People leaving a church is inevitable. It just is. People move out of town. People have conflict with leaders and ministry partners. Some walk away from the faith. Others are there just because times are tough in their lives and then when times get better, they leave. Pastors change. Ministries quit existing. People shift in whatever season they are in and so on. It happens. It always will. That said, I am amazed on how it happens. Many people who are Christians (or profess to be) and are successful, mature people often handle leaving a church in the most peculiar ways. They just slip out. No conversation. No reasons. Or others throw a big fit. They try to bring down the house and take others with them. Some are incredibly honest and helpful. Others pretend it is not “us”, it is “them”. There are mean emails. Hard to listen to voicemails. And so on. With each case, having people leave hurts. Even when you are glad certain individuals or families bolt, it hurts. Some think because they just quit coming and never made a stink that it does not bother pastors, staff members and others in the church. To be honest, some times this hurts worse. As I consider how I would leave church and how I have been blessed with how some have handled leaving the church, consider the following:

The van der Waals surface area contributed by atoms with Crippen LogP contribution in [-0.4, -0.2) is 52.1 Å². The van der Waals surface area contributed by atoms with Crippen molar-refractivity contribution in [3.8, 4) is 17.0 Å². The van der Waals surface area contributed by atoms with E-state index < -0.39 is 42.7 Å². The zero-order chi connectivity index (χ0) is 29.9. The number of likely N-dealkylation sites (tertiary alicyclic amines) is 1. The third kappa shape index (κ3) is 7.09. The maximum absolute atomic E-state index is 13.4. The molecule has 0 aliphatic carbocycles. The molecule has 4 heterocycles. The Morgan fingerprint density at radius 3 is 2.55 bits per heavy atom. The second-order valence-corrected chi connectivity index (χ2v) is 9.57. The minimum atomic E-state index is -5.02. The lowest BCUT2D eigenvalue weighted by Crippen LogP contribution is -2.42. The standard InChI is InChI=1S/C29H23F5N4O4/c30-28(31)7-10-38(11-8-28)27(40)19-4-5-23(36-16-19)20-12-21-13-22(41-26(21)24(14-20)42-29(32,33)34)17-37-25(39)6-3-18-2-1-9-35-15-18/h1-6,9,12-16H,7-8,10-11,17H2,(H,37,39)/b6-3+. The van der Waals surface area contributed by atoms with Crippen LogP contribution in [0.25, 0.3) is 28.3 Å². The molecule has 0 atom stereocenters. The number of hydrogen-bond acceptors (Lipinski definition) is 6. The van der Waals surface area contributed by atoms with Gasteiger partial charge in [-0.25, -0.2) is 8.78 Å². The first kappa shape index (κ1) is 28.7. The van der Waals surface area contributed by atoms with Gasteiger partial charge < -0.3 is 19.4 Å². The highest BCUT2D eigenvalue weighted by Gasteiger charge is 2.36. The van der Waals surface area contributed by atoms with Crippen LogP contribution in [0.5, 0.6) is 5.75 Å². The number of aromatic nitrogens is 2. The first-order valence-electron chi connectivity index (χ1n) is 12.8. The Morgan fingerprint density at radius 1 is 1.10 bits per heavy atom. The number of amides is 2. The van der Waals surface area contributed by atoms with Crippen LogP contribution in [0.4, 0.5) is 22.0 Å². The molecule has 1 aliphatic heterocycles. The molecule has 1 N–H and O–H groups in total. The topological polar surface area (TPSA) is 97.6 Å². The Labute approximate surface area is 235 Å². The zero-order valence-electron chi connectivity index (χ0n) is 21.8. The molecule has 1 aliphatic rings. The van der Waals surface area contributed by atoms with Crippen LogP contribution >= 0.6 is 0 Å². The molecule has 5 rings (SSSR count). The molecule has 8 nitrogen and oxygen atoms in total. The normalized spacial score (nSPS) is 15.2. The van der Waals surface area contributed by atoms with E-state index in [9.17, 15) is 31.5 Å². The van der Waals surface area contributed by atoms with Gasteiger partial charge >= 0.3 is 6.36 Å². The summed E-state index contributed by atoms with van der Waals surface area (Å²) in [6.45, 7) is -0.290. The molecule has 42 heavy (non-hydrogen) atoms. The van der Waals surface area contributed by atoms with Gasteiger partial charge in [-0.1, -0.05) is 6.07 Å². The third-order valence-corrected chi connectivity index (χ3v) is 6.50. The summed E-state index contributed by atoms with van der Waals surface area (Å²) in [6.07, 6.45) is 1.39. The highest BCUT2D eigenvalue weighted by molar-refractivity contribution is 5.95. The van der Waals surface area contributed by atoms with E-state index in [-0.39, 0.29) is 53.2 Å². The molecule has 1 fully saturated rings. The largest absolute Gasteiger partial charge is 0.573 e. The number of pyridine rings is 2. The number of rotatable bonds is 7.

- Communicate – share what is motivating your desire and decision to leave. Do not fear the exit interview. Good leaders want to learn from it. I learn a ton from people who share why they are moving on. Do not be a coward. Have the conversation. Especially when pursued, communicate back. Pastors get yelled out for pursuing those who have not been present. We are told we are be judgmental or pushy. But on the other hand, when we do not call or check in, people say we did not care and no one pursued me or my family. Even if it is going to be hard, communicate.
- Be honest – give the real reasons you are moving on. I can not stand the music. The preaching is just not good. You guys have no mission. My kids are not safe and cared for. We want to be in a smaller or bigger church. I want to be in a choir. I want a less formal church. Whatever it is. Be honest. Do not say things that are not anywhere connected to the real reality of why you are leaving.
- Choose kind words – please work really hard to not say harmful things about your church or its people once you decide to leave. It is your choice on what you communicate to others. Be careful not to fall to the temptation to just start “shooting” with your mouth.
- Celebrate the good ones – in most churches, there are some people getting it right. There are some that were awesome to you and your family. Tell them. Be sure you let those who ministered well to you know it. It is always good for someone to hear their ministry was not in vain.
- Find a another one – it makes me very sad, and even angry to some degree, when people leave one church only to go nowhere. Be sure you work quickly to find another church to plug into and own. When we let lots of time go by, it becomes hard to get back in the routine of making church life a priority.
Tim Stevens writes a good blog about this topic. Check it out at http://www.leadingsmart.com/2010/01/how-to-leave-your-church.html. He provides a different take, but one I really like.
If you are going to leave, leave well.